Aims: Results of previous studies on the influence of tumour infiltrating lymphocytes on prognosis of women with breast cancer have been mixed. This study re-evaluates the role of tumour-infiltrating lymphocytes as a prognostic marker in women with breast cancer.
Methods and results: Immunochemistry staining of CD8(+) T cells was performed on a tissue microarray of 1953 breast carcinomas. When all tumours were considered, no association between the lymphocyte count and patient survival was found. In univariate analysis, there was a reduced disease-specific survival for women with oestrogen receptor (ER)-positive tumours with high intraepithelial lymphocyte count (P=0.004). In those with ER-negative tumours, the disease-specific survival was improved when the intraepithelial, stromal and total lymphocyte counts were high, the total lymphocyte count also being an independent prognostic marker on multivariate analysis (P=0.031). When stratified by histological grade, on univariate analysis, the previously observed inferior outcome in women with high lymphocyte count and ER-positive tumours remained significant only if tumours were also of low grade, and the superior outcome in those with ER-negative tumours remained significant if tumours were also of high grade.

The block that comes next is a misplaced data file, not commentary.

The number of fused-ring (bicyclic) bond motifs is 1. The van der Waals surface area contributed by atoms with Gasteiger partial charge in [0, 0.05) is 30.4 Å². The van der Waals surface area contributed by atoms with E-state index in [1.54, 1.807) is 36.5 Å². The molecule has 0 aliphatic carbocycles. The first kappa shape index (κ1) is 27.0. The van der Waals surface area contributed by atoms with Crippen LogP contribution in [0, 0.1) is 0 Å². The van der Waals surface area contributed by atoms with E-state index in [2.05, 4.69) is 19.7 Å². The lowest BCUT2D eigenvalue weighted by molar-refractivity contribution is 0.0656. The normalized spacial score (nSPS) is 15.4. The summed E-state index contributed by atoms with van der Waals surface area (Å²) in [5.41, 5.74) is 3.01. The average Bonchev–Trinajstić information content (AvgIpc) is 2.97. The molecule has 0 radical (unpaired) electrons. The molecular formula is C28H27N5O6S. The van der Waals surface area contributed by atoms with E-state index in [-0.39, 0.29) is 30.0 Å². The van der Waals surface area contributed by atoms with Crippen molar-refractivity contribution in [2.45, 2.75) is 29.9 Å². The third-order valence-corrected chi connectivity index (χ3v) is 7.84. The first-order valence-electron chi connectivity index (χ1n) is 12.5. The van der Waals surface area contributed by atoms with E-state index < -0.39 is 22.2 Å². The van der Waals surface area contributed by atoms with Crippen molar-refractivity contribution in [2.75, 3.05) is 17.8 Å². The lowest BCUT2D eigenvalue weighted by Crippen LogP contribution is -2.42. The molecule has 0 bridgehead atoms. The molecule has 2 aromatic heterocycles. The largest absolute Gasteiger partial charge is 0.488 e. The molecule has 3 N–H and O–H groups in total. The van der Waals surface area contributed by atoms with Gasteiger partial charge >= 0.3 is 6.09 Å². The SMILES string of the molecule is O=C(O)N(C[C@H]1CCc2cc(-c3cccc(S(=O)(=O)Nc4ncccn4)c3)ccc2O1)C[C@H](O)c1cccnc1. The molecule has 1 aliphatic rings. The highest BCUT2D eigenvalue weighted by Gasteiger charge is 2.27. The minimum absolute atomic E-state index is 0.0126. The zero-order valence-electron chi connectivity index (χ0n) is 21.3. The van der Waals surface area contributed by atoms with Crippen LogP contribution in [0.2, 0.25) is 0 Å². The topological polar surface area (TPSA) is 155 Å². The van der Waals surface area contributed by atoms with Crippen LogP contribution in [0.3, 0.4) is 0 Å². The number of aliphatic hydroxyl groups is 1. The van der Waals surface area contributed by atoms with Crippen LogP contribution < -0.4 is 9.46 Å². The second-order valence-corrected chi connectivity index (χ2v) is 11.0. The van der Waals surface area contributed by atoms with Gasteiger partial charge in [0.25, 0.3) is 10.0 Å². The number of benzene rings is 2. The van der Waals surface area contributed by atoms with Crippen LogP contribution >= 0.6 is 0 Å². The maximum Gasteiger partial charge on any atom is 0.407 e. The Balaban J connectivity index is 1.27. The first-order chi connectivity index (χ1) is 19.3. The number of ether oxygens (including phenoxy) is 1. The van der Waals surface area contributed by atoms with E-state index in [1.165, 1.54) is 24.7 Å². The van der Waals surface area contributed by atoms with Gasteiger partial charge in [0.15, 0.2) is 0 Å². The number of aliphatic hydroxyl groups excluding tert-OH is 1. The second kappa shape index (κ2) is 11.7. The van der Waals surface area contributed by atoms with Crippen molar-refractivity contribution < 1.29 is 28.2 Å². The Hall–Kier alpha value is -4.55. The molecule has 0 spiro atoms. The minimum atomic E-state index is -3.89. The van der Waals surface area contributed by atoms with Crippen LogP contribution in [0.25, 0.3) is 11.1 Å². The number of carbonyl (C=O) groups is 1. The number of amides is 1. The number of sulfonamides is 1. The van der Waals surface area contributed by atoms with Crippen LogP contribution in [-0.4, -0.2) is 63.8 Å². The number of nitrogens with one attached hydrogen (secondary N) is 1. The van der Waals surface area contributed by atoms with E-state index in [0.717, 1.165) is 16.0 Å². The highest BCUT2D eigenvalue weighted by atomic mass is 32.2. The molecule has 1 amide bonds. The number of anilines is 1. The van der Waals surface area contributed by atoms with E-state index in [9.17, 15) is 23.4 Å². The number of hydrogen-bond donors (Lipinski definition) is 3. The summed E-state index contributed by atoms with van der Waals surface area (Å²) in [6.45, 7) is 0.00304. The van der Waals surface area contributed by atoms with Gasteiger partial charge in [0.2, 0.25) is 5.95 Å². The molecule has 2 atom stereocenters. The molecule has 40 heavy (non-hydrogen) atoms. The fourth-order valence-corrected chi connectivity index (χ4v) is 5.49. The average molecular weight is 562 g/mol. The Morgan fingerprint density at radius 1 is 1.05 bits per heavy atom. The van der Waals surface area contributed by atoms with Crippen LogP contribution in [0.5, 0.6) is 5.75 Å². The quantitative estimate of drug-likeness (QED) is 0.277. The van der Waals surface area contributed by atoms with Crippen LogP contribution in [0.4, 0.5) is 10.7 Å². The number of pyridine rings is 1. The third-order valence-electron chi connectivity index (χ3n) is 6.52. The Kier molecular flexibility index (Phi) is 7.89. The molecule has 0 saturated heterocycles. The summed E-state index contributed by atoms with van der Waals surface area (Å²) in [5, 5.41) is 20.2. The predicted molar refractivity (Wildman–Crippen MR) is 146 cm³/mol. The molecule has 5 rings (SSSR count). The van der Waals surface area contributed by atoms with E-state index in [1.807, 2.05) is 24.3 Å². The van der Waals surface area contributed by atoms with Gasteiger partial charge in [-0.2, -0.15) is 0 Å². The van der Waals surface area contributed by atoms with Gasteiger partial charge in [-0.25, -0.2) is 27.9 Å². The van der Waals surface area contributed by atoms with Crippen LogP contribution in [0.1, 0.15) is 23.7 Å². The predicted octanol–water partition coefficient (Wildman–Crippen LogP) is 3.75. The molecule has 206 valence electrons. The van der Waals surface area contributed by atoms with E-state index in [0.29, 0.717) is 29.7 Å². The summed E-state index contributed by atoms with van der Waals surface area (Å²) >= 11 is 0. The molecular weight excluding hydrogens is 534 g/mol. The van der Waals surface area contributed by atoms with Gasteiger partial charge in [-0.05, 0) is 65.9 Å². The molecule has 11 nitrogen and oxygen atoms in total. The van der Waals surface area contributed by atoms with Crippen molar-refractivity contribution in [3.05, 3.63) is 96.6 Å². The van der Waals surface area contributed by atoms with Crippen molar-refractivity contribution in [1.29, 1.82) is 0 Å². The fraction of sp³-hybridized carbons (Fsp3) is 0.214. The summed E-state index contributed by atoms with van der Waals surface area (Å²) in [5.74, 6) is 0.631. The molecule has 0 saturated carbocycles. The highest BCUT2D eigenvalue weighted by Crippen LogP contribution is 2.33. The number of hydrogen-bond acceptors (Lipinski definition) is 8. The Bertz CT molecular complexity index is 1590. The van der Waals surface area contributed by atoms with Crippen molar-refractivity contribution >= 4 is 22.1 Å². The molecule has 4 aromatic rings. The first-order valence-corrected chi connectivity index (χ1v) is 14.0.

Conclusions: Our results raise the possibility of different immune-tumour interactions based on ER status and histological grade.
© 2011 Blackwell Publishing Limited.